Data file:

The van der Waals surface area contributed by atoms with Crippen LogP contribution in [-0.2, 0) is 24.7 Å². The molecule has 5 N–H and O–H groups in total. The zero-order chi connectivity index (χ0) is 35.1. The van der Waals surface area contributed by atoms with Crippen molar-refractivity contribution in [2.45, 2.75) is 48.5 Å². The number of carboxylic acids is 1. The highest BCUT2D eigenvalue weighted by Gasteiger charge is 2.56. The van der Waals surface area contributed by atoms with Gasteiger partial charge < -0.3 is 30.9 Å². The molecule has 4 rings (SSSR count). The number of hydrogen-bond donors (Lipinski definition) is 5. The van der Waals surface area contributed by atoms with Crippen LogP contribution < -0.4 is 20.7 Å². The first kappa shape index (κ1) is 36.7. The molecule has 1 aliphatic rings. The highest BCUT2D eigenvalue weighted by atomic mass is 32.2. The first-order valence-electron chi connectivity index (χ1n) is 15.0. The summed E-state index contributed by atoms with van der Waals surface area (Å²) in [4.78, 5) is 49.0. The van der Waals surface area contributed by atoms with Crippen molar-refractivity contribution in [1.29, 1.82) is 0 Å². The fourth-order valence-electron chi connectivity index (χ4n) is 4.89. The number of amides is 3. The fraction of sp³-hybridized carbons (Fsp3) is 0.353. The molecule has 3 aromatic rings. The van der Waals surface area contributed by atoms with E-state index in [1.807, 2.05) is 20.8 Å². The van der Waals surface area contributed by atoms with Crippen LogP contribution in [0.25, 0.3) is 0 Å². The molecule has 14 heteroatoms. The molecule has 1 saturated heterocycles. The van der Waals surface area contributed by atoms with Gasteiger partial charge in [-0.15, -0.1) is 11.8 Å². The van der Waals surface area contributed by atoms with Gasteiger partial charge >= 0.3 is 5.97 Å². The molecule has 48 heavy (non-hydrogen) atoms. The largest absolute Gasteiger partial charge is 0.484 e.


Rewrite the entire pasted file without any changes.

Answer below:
The van der Waals surface area contributed by atoms with Crippen LogP contribution in [-0.2, 0) is 24.7 Å². The molecule has 5 N–H and O–H groups in total. The zero-order chi connectivity index (χ0) is 35.1. The van der Waals surface area contributed by atoms with Crippen molar-refractivity contribution in [2.45, 2.75) is 48.5 Å². The number of carboxylic acids is 1. The highest BCUT2D eigenvalue weighted by Gasteiger charge is 2.56. The van der Waals surface area contributed by atoms with Gasteiger partial charge < -0.3 is 30.9 Å². The molecule has 4 rings (SSSR count). The number of hydrogen-bond donors (Lipinski definition) is 5. The van der Waals surface area contributed by atoms with Crippen LogP contribution < -0.4 is 20.7 Å². The first kappa shape index (κ1) is 36.7. The molecule has 1 aliphatic rings. The highest BCUT2D eigenvalue weighted by atomic mass is 32.2. The first-order valence-electron chi connectivity index (χ1n) is 15.0. The summed E-state index contributed by atoms with van der Waals surface area (Å²) in [4.78, 5) is 49.0. The van der Waals surface area contributed by atoms with Crippen molar-refractivity contribution in [1.29, 1.82) is 0 Å². The fourth-order valence-electron chi connectivity index (χ4n) is 4.89. The number of amides is 3. The fraction of sp³-hybridized carbons (Fsp3) is 0.353. The molecule has 3 aromatic rings. The van der Waals surface area contributed by atoms with E-state index in [1.807, 2.05) is 20.8 Å². The van der Waals surface area contributed by atoms with Crippen LogP contribution in [0.25, 0.3) is 0 Å². The molecule has 14 heteroatoms. The molecule has 1 saturated heterocycles. The van der Waals surface area contributed by atoms with Gasteiger partial charge in [-0.15, -0.1) is 11.8 Å². The van der Waals surface area contributed by atoms with Gasteiger partial charge >= 0.3 is 5.97 Å². The molecule has 48 heavy (non-hydrogen) atoms. The largest absolute Gasteiger partial charge is 0.484 e.